Ghost Road Blues by Jonathan Maberry

Simply put, a fantastic ghost story. Like a horror film from the 80s updated and put in novel form.

Three things I learned about writing:

  • 3rd person omniscient works only if you stay out of characters’ individual perspectives. Say what happens, and report what they think, but as an outsider
  • Tragedy for a minor character has more impact if we spend some time with them first, however little, to see how they act normally
  • Remember that characters only know what they see, and that can mislead them sometimes. That’s okay. Let them be wrong when they should be wrong, so that when they’re right it’ll feel like triumph.

1493 by Charles C. Mann

Revelatory. Mann’s 1491 opened my eyes to the many civilizations that existed in the Americas before Columbus landed. 1493 has shown me just how much of our current world was created in the aftermath of his voyages.

Three of the many, many things I learned:

  • The lynchpin of the global trade of American silver for Chinese porcelain and silks was the Philippines. That’s where Spanish traders first ran into Chinese junks, in the early sixteenth century.
  • One theory for the causes of the Little Ice Age: the sudden reforestation of the Americas from the millions of native inhabitants that died out from European diseases.
  • China is the world’s largest producer of sweet potatoes, and the second-largest producer of maize. Both crops are native to the Americas.

Patience

Sent the novel out to my first pick agent this weekend. I know it’ll most likely be rejected — it’s my first real stab at a query letter — but I’ve got to start somewhere.

Also got back another rejection of one of the stories I’ve been circulating. I didn’t waste any time worrying about it, though. I picked another market, and sent it right back out.

While waiting for rejections, I’m rewriting one of the stories I wrote last month. The feedback I got on it was positive, but in fixing the problems the reviewers pointed out, I discovered a different story sitting under the one I was writing.

Same characters, same themes, but a different plot.

I have a feeling this version will turn out much better than the first two, but the only way to find out is to write it 🙂

On the Google Anti-Diversity Memo

It’s horseshit.

From its title (“Google’s Ideological Echo Chamber”) to its claims that its author is the only human capable of rational thought without bias, to its assertion that modern feminist critique only exists because Communism failed, it’s filled with faulty logic and flawed arguments that wouldn’t have held water in any of the philosophy classes I took as a freshman.

It’s clearly a document meant to inflame, to incite, and most definitely not to encourage the kind of discussion the author claims over and over again to want to facilitate.

Let me be clear:

  • The gender pay gap is real. Its size varies across countries and industries, but it exists.
  • Studies of group decision-making show that those with a variation in viewpoints — particularly along gender lines — do better than those that lack such diversity.
  • Bias against women is long-standing in the technological fields, and should be combatted by any means necessary.
  • Feminism goes back a hell of a lot further than communism.
  • Claims of universal values for Left and Right ignore the historical context in which those labels arose, and how fluid the beliefs of the groups assigned those labels have been over time.
  • Affirmative-action programs are not “illegal discrimination”
  • Political correctness is the name commentators on the Right have given to an age-old phenomenon: politeness. Certain beliefs or expressions are always considered beyond the pale. Those expressions change over time. The recent trend in Western society has been to push insults of race or gender beyond the pale. This is not a new thing, it is not a new form of authoritarianism, it is not a symptom of a Fascist Left. It’s civilization. Rude people have always faced censure, and rightly so.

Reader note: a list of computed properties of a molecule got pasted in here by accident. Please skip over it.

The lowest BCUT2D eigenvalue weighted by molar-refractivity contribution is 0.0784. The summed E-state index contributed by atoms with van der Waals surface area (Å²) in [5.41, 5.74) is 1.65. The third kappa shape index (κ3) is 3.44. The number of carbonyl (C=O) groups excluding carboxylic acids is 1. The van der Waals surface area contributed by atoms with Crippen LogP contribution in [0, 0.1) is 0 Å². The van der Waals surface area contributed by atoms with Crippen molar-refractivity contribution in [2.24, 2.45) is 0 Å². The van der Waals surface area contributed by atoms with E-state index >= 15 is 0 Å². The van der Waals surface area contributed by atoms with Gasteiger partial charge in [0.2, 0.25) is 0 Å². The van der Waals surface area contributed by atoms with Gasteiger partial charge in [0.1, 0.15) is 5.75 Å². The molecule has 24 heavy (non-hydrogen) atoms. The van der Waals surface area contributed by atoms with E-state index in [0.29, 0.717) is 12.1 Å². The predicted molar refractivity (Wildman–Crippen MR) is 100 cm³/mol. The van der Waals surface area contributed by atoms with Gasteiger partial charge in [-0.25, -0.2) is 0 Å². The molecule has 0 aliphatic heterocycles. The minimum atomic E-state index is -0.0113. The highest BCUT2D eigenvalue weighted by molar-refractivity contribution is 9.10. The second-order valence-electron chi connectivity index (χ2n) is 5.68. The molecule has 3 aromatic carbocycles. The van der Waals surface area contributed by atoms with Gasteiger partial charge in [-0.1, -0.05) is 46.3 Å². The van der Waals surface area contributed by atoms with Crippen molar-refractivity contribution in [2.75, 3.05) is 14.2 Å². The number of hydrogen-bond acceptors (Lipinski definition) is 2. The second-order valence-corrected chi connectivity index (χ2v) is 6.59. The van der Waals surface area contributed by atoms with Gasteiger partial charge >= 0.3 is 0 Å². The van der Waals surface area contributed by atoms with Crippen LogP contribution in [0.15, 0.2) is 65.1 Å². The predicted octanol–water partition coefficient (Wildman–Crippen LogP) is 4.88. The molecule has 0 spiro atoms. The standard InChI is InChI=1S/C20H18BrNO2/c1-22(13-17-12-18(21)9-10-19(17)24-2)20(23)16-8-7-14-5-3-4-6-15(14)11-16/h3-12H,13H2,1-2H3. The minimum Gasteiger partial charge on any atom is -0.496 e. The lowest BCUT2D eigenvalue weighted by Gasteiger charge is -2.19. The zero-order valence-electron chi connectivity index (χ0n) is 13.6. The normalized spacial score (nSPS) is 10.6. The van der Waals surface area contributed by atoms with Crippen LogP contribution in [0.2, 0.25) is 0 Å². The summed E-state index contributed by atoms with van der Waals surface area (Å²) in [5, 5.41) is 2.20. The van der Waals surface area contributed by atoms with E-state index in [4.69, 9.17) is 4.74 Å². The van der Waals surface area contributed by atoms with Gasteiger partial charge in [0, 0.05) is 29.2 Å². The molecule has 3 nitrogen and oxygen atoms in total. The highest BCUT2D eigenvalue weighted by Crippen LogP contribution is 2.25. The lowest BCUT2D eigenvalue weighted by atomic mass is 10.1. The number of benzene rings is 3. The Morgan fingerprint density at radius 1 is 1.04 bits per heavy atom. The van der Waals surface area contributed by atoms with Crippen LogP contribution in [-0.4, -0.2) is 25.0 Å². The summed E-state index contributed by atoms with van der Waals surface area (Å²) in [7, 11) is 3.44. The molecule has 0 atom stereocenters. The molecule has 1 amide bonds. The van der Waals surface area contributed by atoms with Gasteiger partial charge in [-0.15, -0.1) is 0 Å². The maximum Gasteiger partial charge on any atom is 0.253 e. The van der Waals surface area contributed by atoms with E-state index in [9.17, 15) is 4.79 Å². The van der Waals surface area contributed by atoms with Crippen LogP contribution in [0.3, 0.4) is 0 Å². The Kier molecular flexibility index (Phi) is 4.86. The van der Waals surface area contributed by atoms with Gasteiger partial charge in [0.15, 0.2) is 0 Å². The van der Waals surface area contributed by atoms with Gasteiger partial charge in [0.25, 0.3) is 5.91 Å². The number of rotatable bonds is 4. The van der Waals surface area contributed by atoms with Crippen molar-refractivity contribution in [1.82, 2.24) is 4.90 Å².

• Finally, insisting that others are biased, while you are “biased” towards intellect and reason, is absurd. It’s a classic male power move. It denies your opponents any semblance of reason or thought. It’s dehumanizing. And it’s horseshit.

Writer’s Coffeehouse Notes, Aug 2017

Attended the Writer’s Coffeehouse at Mysterious Galaxy yesterday. As always, I came away with lots of great advice 🙂

Many thanks to Jonathan Maberry for running these, and to Mysterious Galaxy for hosting!

My Notes from the Coffeehouse

Dangerous to be a one-trick pony; if you put something out that doesn’t succeed, don’t take it personally, instead ask what you can do that will sell

Sometimes you have to pick one idea over another because it’ll be easier to sell

Negativity never helps. Da Vinci Code got slammed by so many people, and yet it was responsible for thrillers becoming the dominant genre on the bestseller lists (which they still are)

Lot of business discussions happen at comic-con, behind the scenes; he had meetings with agents, game devs, editors, etc.

If you have a published work in a genre, post on fb page and ask around about getting on a panel at one of these cons

Science people can be a big draw at these events

Got to get involved in these things, put yourself out there, to have these opportunities happen

Henry: started out with small cons, like ComicFest and ConDor, volunteered to put together panels, those smaller cons always need help, another author gave contact info for comiccon organizers, he did the same thing there, volunteered to put together panels, etc

One thing about moderating: try to come up with questions they haven’t had asked before, avoid the “where do you get your ideas?”, try to ask things that get into the personality of the panelists

Other writer noticed Henry asks questions that gets debate flowing among the panelists; respectful, but not all agreeing with each other

Henry: can write in a closet, but might not ever become popular, takes energy and work to get the connections and opportunities for a career in publishing

Suggestion: if you’re in a writing group, hold fake panels; have one person moderate, two or more be fake panelists, others watch and rotate; it’s great practice for later

Some writers will ask questions of the audience to get comfortable at signings

Handle interviews by focusing on what’s fun about it for you; the fun will show and the audience will love it

More practice: get group together, have one person go up and answer the same question over and over again in different ways

If you get on a panel, bring something to share out at the end

La jolla writer’s conference coming up
Southern california writer’s conference coming up

Good advice: a pitch is telling someone how to sell your book

Maberry: writer’s conferences made him fall in live with writing again, would not be a fiction writer without them